Iteration  Repeating the same process/function over and over, often using previous output as next input.  Hidden in our current curriculum:  Multiplying by a positive whole number can be computed by repeatedly adding that number  Raising a base to a positive whole number exponent can be computed by repeatedly multiplying by that number  Square root algorithms  Compound interest

A very interesting textbook Iterative Algebra and Dynamic Modeling : A Curriculum for the Third Milennium Kurt Kreith and G. Donald Chakerian Algebra II prerequisite Uses spreadsheets and systems modeling software to solve mathematical and other problems 39

40 Measuring the World 4 Modeling with Stella software (screen shot)

An ancient square root algorithm  Babylonian, about 2000 BC  To approximate the square root of, say, 14:  Make a guess. Doesn’t have to be a great guess.  Is it correct? Check by dividing 14 by the guess. If it’s right, quotient will equal the divisor.  If not, average the divisor and the quotient.  Repeat the process with this as the new guess.  Implement this in a spreadsheet.  How many steps did it take to get 10 decimal places?

Interest (CA Framework now includes financial literacy)  Imagine you borrowed \$100.  Lender charges “rent” (interest) for using the money.  The amount of interest depends on  how much you borrowed and  how long you kept the money.  Interest rate is a double ratio: 12% annual interest rate means per cent per year:  for every dollar you borrowed and for every year you kept it, you pay 12/100 of a dollar.

Compound interest  Suppose you borrowed \$100 at 12% annual interest. At the end of the year you owe \$112.  If you don’t pay the money back, now you will owe interest on \$112 at the end of the year.  At the end of the next year you will owe \$112 plus the interest on \$112  …and so on.

Make a table in a spreadsheet  Type as little as possible; have the spreadsheet do the work  Use as many columns as you like, to keep your ideas clear. Unlike algebra, you don’t want a single expression or equation. MonthBalance (\$)Interest 0100 [have spreadsheet compute the interest]

Make a table in a spreadsheet  To tell the spreadsheet to calculate something, start with an = sign.  Instead of typing the number, type the address of the number. ABC 1 MonthBalance (\$)Interest 2 0100 =B2*0.12 ABC 1MonthBalance (\$)Interest 20100 112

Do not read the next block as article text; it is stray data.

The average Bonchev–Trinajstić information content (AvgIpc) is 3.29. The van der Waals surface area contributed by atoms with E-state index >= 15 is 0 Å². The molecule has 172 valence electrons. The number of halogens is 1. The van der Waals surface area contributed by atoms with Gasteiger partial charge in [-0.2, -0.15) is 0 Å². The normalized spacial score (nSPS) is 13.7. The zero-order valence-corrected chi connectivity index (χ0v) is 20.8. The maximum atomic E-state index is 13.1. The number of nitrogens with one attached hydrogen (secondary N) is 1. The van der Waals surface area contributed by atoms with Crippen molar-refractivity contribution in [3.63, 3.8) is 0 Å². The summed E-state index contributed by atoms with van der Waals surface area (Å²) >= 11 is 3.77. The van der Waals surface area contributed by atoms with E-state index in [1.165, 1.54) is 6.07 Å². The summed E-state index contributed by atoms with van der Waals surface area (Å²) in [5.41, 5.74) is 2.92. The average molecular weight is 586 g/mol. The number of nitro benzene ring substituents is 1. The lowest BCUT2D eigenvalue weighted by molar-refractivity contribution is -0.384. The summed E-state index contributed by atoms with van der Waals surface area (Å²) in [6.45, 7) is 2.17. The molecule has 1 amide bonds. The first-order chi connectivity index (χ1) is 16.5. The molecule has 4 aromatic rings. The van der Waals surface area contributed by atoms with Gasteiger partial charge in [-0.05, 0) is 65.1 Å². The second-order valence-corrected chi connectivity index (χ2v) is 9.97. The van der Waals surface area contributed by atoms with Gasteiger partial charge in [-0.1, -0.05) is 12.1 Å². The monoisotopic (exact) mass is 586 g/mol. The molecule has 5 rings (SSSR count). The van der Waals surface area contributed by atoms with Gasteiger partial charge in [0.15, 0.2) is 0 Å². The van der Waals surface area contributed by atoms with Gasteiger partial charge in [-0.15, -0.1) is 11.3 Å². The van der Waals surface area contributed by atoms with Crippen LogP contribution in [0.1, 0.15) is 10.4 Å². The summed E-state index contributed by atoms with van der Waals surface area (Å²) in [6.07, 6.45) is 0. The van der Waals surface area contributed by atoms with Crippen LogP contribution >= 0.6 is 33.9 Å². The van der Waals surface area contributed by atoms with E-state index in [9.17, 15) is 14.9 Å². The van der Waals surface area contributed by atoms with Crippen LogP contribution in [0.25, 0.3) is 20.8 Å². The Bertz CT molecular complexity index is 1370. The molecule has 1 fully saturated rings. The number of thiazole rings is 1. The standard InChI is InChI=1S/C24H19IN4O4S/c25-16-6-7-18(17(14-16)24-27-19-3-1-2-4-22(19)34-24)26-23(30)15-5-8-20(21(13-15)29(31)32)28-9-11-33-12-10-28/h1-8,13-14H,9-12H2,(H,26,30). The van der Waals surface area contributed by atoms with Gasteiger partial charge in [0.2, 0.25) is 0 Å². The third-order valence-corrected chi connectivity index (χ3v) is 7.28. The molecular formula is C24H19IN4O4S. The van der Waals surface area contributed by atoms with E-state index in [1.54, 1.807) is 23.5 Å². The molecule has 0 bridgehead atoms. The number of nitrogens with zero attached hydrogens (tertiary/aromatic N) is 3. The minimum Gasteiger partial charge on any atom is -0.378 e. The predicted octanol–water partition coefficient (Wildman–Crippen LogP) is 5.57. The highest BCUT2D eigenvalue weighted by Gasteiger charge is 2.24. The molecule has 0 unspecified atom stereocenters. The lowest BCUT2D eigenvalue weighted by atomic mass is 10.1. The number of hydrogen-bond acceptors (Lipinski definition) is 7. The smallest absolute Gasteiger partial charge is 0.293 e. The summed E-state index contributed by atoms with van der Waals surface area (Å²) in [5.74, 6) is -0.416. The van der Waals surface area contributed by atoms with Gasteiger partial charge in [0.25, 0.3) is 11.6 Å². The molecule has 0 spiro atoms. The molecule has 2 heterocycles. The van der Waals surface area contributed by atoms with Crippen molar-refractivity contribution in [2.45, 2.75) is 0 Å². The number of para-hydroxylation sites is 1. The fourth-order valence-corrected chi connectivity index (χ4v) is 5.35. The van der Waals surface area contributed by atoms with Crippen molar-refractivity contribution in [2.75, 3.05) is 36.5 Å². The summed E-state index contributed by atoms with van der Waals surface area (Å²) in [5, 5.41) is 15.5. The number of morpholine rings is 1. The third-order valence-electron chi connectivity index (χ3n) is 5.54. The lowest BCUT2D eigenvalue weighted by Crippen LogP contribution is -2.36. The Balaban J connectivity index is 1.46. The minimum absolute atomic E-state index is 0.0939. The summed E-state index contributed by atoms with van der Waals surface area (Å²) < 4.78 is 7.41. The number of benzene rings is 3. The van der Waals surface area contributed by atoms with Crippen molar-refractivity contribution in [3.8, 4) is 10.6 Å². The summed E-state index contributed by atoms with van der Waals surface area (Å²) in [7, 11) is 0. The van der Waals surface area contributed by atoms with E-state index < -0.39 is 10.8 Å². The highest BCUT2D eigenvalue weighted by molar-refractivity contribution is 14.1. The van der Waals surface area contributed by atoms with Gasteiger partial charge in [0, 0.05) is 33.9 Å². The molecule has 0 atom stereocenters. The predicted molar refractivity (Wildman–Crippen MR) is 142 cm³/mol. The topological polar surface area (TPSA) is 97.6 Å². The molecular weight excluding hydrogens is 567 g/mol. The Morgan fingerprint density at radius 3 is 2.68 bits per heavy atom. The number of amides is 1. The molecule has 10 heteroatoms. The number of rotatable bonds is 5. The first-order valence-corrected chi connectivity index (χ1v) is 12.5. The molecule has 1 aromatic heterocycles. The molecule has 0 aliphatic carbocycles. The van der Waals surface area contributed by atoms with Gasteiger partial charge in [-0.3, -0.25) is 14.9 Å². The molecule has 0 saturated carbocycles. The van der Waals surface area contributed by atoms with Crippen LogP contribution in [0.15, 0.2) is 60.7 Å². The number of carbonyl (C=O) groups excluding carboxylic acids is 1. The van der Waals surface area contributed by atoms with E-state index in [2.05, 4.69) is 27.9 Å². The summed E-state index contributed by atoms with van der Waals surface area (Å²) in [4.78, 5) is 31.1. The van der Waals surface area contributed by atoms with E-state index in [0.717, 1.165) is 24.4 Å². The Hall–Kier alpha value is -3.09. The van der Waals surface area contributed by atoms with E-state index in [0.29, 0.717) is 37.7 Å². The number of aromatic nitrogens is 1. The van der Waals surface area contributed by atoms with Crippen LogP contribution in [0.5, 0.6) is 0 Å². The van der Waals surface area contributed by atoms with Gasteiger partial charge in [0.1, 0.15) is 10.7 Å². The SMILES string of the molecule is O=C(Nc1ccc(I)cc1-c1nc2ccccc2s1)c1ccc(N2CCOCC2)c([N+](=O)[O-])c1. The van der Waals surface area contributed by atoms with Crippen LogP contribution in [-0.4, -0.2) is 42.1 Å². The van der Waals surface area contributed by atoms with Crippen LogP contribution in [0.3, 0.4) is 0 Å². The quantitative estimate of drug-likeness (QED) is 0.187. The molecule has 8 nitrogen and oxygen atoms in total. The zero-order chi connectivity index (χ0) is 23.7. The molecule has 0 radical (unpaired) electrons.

Make a table in a spreadsheet  Type formulas for A3 and B3 ABC 1 MonthBalance (\$)Interest 2 0100 12 3 =A2+1=B2+C2  Copy the formula in C2 and paste into C3. ABC 1MonthBalance (\$)Interest 20100 12 31112=B3*0.12

Make a table in a spreadsheet  When you copy a formula down one row, the address changes down 1 row. Similar for columns. ABC 1 MonthBalance (\$)Interest 2 0100=B2*0.12 3 1112=B3*0.12

Make a table in a spreadsheet  Fill all the formulas down:  Highlight cells A3, B3, C3  Hover over the lower right corner  Drag down as far as you want  All rows will be copied with addresses adjusted ABC 1 MonthBalance (\$)Interest 2 0100=B2*0.12 3 =A2+1=B2+C2=B3*0.12 4 =A2+1=B3+C3=B3*0.12 5 =A2+1=B4+C4=B3*0.12

Interpreting the results  If you don’t pay the money back for 10 years, how much will you owe?  How many years will it take to owe \$200? 300?  Think of some other questions you could answer with this spreadsheet.

Adjust the model  Actually, interest is often computed monthly, or even daily.  The monthly interest rate is the annual rate divided by 12.  Redo your spreadsheet (or make a copy and edit) to show monthly interest calculations.

Make graphs  See handout or demonstration for how to make a graph (“chart”) showing the growth over time.  Choose scatter plot.

Other situations to model  Folding paper. A stack of 500 sheets of paper is 2 inches thick. If you repeatedly fold 1 sheet in half, how many layers will there be at each step? How thick will it be?  Vampires: A lesson done by the Functioning Coefficients group in Project DELTA (7 th grade.) Vampires must feed on human blood every day. When a vampire bites a human, the human becomes a vampire. If a vampire enters a town of 10,000 people, how long will it take for everyone to become a vampire? What about the whole state? The whole world? What does this say about whether vampires could exist?

Videos of exponential growth on the web  Search YouTube for  Exponential growth  Folding toilet paper  Making croissants  Chain reaction  A short YouTube playlist:  http://www.youtube.com/playlist?list=PL9EC9D658 12CB646C http://www.youtube.com/playlist?list=PL9EC9D658 12CB646C